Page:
If you are interested, you will find more information about «Finding Your Photographic Voice» on the web site of Blue Hour Photo Workshops.

Posted in Creativity | 11 Comments

Last Week’s Instagram

Once a week—or every so often—I will display one of my photos captured and/or processed with Instagram over the last week (this photo is actually more than a week old, but I haven’t posted any new material the last week). It’s a way for me to show photography that usually is quite different from my regular work. Except for the technical details beneath the pictures are displayed without any comments, hoping they will stand on their own. But I still very much appreciate any comments you may have.

Facts about the photo: The photo was taken with a Panasonic Lumix LX-100 with the lens set at 30.4 mm (the equivalent of a 67 mm for a full frame camera). Shutter speed: 1/1000 of a second. Aperture: f/5.6. The photo was first processed in Lightroom then transferred to my cell phone and futher processed with first the Pixlr-o-matic and then the Snapseed app.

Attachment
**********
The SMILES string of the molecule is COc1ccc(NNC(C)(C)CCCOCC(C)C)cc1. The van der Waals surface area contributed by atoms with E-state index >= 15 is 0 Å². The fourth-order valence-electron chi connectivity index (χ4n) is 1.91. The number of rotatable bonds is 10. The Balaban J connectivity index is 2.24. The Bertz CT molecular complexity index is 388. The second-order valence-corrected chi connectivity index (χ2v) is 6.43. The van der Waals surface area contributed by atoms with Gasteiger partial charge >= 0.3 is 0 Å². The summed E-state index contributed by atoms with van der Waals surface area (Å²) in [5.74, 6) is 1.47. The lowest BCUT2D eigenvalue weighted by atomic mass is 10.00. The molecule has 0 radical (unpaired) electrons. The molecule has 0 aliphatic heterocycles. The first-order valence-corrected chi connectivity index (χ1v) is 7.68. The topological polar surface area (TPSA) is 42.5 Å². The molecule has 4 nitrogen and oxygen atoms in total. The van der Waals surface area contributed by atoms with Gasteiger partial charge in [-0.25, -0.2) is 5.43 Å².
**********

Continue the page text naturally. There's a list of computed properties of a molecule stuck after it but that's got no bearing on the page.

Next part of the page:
Posted in Personal Work, Photography | Tagged , | 32 Comments

Joy- and Colourful

Vigdis Askjem participated in my last year’s online workshop «Finding Your Photographic Voice». For her personal project at the second half of the workshop, she chose two approaches, one was photographing details and light, and one was shooting people in various activities, such as during a festival or kayaking along the coast of Norway.

I have had the pleasure of having Vigdis attending one of my regular workshops (in Villajoyosa in Spain) and then last year the online workshop. Over time she has developed her vision and her photographic voice, and has a distinctive way of capturing whatever she is aiming her camera towards. Colour and light seems to be very important in her approach. And then Vigdis has a refined ability to capture the decisive moment when photographing people or movements.